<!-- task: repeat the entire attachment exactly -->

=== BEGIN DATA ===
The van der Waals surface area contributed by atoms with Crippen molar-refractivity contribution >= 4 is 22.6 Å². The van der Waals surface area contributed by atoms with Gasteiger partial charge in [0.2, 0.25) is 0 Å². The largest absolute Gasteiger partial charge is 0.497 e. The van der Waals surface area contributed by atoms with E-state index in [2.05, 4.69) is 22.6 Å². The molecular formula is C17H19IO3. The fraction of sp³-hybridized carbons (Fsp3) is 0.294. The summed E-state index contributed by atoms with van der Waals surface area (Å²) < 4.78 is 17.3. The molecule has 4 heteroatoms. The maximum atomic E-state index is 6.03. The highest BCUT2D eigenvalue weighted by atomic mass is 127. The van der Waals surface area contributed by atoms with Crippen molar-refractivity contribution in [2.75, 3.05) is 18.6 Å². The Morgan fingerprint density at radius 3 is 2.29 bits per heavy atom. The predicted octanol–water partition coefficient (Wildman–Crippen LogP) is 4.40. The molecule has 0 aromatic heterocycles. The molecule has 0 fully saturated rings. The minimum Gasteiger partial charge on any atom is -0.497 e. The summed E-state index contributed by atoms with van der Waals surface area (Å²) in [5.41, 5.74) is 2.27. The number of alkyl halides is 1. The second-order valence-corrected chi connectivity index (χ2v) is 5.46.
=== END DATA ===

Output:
The van der Waals surface area contributed by atoms with Crippen molar-refractivity contribution >= 4 is 22.6 Å². The van der Waals surface area contributed by atoms with Gasteiger partial charge in [0.2, 0.25) is 0 Å². The largest absolute Gasteiger partial charge is 0.497 e. The van der Waals surface area contributed by atoms with E-state index in [2.05, 4.69) is 22.6 Å². The molecular formula is C17H19IO3. The fraction of sp³-hybridized carbons (Fsp3) is 0.294. The summed E-state index contributed by atoms with van der Waals surface area (Å²) < 4.78 is 17.3. The molecule has 4 heteroatoms. The maximum atomic E-state index is 6.03. The highest BCUT2D eigenvalue weighted by atomic mass is 127. The van der Waals surface area contributed by atoms with Crippen molar-refractivity contribution in [2.75, 3.05) is 18.6 Å². The Morgan fingerprint density at radius 3 is 2.29 bits per heavy atom. The predicted octanol–water partition coefficient (Wildman–Crippen LogP) is 4.40. The molecule has 0 aromatic heterocycles. The molecule has 0 fully saturated rings. The minimum Gasteiger partial charge on any atom is -0.497 e. The summed E-state index contributed by atoms with van der Waals surface area (Å²) in [5.41, 5.74) is 2.27. The number of alkyl halides is 1. The second-order valence-corrected chi connectivity index (χ2v) is 5.46.